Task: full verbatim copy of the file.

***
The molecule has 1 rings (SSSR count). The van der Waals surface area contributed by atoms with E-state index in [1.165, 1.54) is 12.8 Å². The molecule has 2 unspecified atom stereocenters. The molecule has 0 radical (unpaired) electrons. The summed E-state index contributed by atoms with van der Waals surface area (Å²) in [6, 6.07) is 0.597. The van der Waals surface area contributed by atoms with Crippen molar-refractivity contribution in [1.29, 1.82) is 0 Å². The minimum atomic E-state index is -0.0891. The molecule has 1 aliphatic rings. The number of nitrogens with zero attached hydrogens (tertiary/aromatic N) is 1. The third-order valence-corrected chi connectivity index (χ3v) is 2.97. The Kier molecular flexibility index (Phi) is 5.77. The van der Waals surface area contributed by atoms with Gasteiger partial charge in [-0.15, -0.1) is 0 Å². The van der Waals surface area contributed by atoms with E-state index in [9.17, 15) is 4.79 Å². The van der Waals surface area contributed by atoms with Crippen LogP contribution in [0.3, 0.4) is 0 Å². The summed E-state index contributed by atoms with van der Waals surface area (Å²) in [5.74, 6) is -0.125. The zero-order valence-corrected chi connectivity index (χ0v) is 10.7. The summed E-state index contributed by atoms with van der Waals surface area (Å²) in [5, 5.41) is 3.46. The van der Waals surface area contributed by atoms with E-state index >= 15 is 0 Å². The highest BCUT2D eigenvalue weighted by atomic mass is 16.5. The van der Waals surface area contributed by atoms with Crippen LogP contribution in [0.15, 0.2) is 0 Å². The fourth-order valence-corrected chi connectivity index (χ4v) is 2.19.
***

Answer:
The molecule has 1 rings (SSSR count). The van der Waals surface area contributed by atoms with E-state index in [1.165, 1.54) is 12.8 Å². The molecule has 2 unspecified atom stereocenters. The molecule has 0 radical (unpaired) electrons. The summed E-state index contributed by atoms with van der Waals surface area (Å²) in [6, 6.07) is 0.597. The van der Waals surface area contributed by atoms with Crippen molar-refractivity contribution in [1.29, 1.82) is 0 Å². The minimum atomic E-state index is -0.0891. The molecule has 1 aliphatic rings. The number of nitrogens with zero attached hydrogens (tertiary/aromatic N) is 1. The third-order valence-corrected chi connectivity index (χ3v) is 2.97. The Kier molecular flexibility index (Phi) is 5.77. The van der Waals surface area contributed by atoms with Gasteiger partial charge in [-0.15, -0.1) is 0 Å². The van der Waals surface area contributed by atoms with E-state index in [9.17, 15) is 4.79 Å². The van der Waals surface area contributed by atoms with Crippen LogP contribution in [0.3, 0.4) is 0 Å². The summed E-state index contributed by atoms with van der Waals surface area (Å²) in [5.74, 6) is -0.125. The zero-order valence-corrected chi connectivity index (χ0v) is 10.7. The summed E-state index contributed by atoms with van der Waals surface area (Å²) in [5, 5.41) is 3.46. The van der Waals surface area contributed by atoms with E-state index >= 15 is 0 Å². The highest BCUT2D eigenvalue weighted by atomic mass is 16.5. The van der Waals surface area contributed by atoms with Crippen LogP contribution in [0.15, 0.2) is 0 Å². The fourth-order valence-corrected chi connectivity index (χ4v) is 2.19.